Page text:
The Treasury hedge fund
HM Treasury today becomes perhaps the biggest hedge fund in the UK: it is investing £25.5bn in Royal Bank of Scotland shares and £5.7bn in Lloyds shares, financed almost exclusively by borrowing.
It's probably quite good business.
If we're past the nadir for the economy and for bank shares - and that's a fair bet - it's not a bad punt to borrow at an average interest rate of around 3% (by selling new gilt-edged stock with maturities of five years or ten years) to invest in assets with substantial potential upside.
I'm not sure that I'd recommend that the government speculate its way out of its debt problem by taking further stock-market punts, but there is a delicious irony that economic and financial woes caused by banks gearing up their balance sheets in the boom years are being solved by HM Treasury now gearing up the public-sector balance sheet.
Of course, the chancellor would never concede that he's become a hedge-fund manager.
His motive for deploying taxpayers' funds in this way is to shore up these two banks.
Even though the outlook for both of them is way better than it was six months ago, they're still chronically short of capital.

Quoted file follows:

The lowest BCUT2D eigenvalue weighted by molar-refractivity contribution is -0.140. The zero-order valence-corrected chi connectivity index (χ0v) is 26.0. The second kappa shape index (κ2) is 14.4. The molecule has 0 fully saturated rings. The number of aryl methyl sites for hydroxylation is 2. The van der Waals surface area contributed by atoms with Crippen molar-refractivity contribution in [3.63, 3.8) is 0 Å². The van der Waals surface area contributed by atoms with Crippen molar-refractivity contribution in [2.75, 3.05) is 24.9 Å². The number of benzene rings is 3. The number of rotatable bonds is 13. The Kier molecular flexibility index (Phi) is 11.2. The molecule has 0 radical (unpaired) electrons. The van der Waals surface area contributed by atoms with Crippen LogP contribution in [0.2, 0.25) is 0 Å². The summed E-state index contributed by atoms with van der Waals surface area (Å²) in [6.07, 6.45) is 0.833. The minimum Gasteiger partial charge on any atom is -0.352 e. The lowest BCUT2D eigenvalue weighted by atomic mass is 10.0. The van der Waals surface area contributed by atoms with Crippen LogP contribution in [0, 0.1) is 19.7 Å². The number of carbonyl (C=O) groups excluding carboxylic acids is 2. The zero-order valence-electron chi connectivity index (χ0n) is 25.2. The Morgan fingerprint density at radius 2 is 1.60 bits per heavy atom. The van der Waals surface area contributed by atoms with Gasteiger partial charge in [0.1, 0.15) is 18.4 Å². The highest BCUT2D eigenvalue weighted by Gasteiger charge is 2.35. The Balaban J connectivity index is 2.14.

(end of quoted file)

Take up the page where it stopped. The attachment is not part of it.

The weakness of RBS is the most terrible indictment of its previous management and board.
Only with the most complex and delicate of financial engineering has it escaped the fate of being 100% nationalised.
Because on top of the £25.5bn of new capital - provided by you, me and 30 million other British taxpayers - the state is also (as I pointed out yesterday) selling it catastrophe insurance through the revised Government Asset Protection Scheme (Gaps) and promising to inject a further £8bn of capital were there to be a further calamity of biblical proportions for the banks.
Here's how to see all this: Royal Bank is being forced to raise sufficient capital to protect itself against the losses that are most likely to materialise over the coming few years; and it has a contingency plan just in case the worst were to happen.
As for Lloyds, it too became perilously fragile - although compared to poor old RBS, it looks a model of prudence.
Lloyds' requirement for £21bn of additional capital is one of the great humiliations in the history of banking.
But the bank has retained, perhaps, just a scintilla of dignity, since it is raising most of this capital from the private sector, rather than from taxpayers.
Here's what may strike a few of you as odd: Lloyds is paying a staggering, unprecedented, reputation-destroying £2.5bn fee to the Treasury for being propped up by the state over the past few months; and (like the management of RBS) the executive management of Lloyds' board has only agreed to defer their bonuses for their performance during the past appalling year until 2012.
To be clear, it was the current top team at Lloyds that (unlike their opposite numbers at Royal Bank) were the architects of the bank's woes. Which is why some might say that cancelling bonuses would perhaps be more appropriate than postponing them.